Wouldn't you know it, Timme hasn't tweeted since. Two words and that's it. I'll see you in the fall. 

Now the fall is here and with it comes another highly ranked Gonzaga team seeking to make a third Final Four and win its first national title. If that's to happen, Timme will need to be one of the best players in the sport. 

We're predicting he'll be the best — beating out the reigning National Player of the Year in Tshiebwe, who of course also received votes for our biggest preseason honor. College hoops is going to benefit significantly this season by having a big batch of big men return to the sport, many of them highlighted in our All-America teams. It could be argued Timme is as well-known as any of them. 

Consider: Gonzaga is 90-7 the past three seasons with Timme on the roster. He enters his fourth season with 1,521 points, 617 rebounds, 206 assists and 79 blocks to his name. Playing alongside future No. 2 NBA Draft pick Chet Holmgren last season, Timme averaged 18.4 points and 6.8 rebounds for the No. 1 overall seed. Gonzaga was upset in the Sweet 16 by Arkansas, setting the tenor for a revenge '22-23 season alongside Zag returnees Julian Strawther, Anton Watson, Nolan Hickman and Hunter Sallis

"He's the best post player I've seen in college basketball in I-don't-know-how-many many years and he's a consummate winner," one opposing coach told CBS Sports this summer. "He's nasty, tough, can score, his IQ is dependable."

"Consummate" is a good word to describe Timme in terms of his college sports appeal and star power. His game is suited for dominance at this level and he embraces the spotlight that comes with being a player who's equal parts applauded and playfully villainized at times (thanks to that 'stache celebration he's adopted). Timme has some of the best footwork the game has seen in a long time, and if he's improved in the offseason, he'll be closet to unstoppable in the post against most opponents. If another huge year for Gonzaga is forthcoming, it should mean another monster season for Timme, who's poised to turn in one of the most impressive four-year college careers the sport has seen in the past two decades.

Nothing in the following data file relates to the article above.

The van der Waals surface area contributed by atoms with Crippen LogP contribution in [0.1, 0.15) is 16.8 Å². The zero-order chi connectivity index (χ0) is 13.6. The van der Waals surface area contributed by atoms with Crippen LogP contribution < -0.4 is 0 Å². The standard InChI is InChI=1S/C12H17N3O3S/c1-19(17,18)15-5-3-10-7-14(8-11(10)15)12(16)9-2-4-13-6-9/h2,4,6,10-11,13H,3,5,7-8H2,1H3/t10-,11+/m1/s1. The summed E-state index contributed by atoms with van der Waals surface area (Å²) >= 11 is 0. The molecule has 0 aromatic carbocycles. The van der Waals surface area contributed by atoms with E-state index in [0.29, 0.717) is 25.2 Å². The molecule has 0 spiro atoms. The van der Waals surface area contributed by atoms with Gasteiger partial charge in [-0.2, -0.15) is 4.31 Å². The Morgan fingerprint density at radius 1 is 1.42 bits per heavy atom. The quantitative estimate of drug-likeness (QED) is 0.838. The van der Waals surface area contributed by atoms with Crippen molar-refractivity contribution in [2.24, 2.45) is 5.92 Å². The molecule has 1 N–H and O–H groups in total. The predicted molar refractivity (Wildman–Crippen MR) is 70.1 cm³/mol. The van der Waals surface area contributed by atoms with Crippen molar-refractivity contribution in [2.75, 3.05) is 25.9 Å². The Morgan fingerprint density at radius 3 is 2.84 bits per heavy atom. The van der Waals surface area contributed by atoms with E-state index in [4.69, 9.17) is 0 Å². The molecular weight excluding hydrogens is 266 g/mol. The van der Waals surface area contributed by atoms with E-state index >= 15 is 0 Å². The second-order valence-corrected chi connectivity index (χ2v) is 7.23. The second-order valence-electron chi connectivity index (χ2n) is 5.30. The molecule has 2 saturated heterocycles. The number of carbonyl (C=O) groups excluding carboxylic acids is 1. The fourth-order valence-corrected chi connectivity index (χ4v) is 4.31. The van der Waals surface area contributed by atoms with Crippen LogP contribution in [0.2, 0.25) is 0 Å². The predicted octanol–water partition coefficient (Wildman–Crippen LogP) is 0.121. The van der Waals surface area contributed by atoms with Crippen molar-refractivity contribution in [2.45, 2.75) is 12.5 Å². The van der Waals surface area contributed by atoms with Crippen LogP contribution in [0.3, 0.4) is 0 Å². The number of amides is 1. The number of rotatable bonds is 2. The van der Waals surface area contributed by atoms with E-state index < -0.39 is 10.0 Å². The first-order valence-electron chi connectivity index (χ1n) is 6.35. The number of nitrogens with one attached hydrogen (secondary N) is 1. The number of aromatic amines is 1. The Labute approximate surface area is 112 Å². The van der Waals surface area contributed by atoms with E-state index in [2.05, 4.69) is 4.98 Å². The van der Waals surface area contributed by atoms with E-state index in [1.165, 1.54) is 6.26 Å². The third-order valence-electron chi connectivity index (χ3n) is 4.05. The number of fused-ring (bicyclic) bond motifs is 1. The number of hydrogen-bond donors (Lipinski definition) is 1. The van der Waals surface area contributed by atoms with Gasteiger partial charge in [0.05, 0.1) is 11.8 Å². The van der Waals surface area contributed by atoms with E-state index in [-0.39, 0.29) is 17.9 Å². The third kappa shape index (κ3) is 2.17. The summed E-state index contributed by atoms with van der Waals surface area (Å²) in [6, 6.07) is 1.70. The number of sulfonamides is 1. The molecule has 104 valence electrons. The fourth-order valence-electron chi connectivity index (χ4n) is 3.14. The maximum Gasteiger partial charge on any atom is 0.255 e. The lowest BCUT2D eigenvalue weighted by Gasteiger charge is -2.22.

Keytron Jordan/CBS Sports graphic

2022-23 CBS Sports Preseason Freshman of the Year

Nick Smith | Arkansas | G | 6-5

Arkansas has one of its most heralded incoming recruiting classes in program history — it ranked second behind only almighty Duke — and Smith appears to be the crown jewel of the class. A Little Rock, Arkansas, native, Smith opted to stay close to home over competing offers from Kansas, Kentucky and a lengthy list of high-major suitors, giving the Razorbacks in the process their highest-ranked signee in school history.

Smith is in a class that includes two other five-stars who are top-five ranked signees in program history — Anthony Black and Jordan Walsh — so he very well may have some competition even on his own team to earn Freshman of the Year honors. But his ascension in the high school ranks over the last two years from outside the top 50 in his own class to No. 1 overall suggests his one-and-done trajectory could make him a star right away.

The path to producing at a FOY rate is wide open: Arkansas lost nearly 90% of its total scoring production from last season's Elite Eight team including most of its backcourt. His ability to score it and create combined with his endless confidence combine to make him one of the breakout stars not just of college basketball's rookie class – but of the entire sport.